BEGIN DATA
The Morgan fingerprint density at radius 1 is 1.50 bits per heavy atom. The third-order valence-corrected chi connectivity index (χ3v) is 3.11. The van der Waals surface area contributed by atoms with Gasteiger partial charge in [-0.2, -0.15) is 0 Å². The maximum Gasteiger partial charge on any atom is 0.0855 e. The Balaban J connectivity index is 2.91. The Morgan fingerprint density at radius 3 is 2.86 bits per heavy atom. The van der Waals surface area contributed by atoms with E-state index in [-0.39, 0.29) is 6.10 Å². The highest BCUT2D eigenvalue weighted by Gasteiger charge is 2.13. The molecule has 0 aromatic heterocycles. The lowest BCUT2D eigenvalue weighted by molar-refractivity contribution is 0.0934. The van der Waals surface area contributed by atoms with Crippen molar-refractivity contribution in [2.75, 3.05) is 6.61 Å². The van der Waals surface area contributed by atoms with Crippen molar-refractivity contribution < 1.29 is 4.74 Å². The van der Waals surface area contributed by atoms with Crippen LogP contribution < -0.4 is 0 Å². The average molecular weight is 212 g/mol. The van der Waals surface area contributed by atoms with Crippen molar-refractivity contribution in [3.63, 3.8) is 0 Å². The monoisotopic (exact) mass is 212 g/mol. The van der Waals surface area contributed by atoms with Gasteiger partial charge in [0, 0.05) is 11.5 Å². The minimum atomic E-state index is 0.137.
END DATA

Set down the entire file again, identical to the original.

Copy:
The Morgan fingerprint density at radius 1 is 1.50 bits per heavy atom. The third-order valence-corrected chi connectivity index (χ3v) is 3.11. The van der Waals surface area contributed by atoms with Gasteiger partial charge in [-0.2, -0.15) is 0 Å². The maximum Gasteiger partial charge on any atom is 0.0855 e. The Balaban J connectivity index is 2.91. The Morgan fingerprint density at radius 3 is 2.86 bits per heavy atom. The van der Waals surface area contributed by atoms with E-state index in [-0.39, 0.29) is 6.10 Å². The highest BCUT2D eigenvalue weighted by Gasteiger charge is 2.13. The molecule has 0 aromatic heterocycles. The lowest BCUT2D eigenvalue weighted by molar-refractivity contribution is 0.0934. The van der Waals surface area contributed by atoms with Crippen molar-refractivity contribution in [2.75, 3.05) is 6.61 Å². The van der Waals surface area contributed by atoms with Crippen molar-refractivity contribution < 1.29 is 4.74 Å². The van der Waals surface area contributed by atoms with Crippen LogP contribution < -0.4 is 0 Å². The average molecular weight is 212 g/mol. The van der Waals surface area contributed by atoms with Crippen molar-refractivity contribution in [3.63, 3.8) is 0 Å². The monoisotopic (exact) mass is 212 g/mol. The van der Waals surface area contributed by atoms with Gasteiger partial charge in [0, 0.05) is 11.5 Å². The minimum atomic E-state index is 0.137.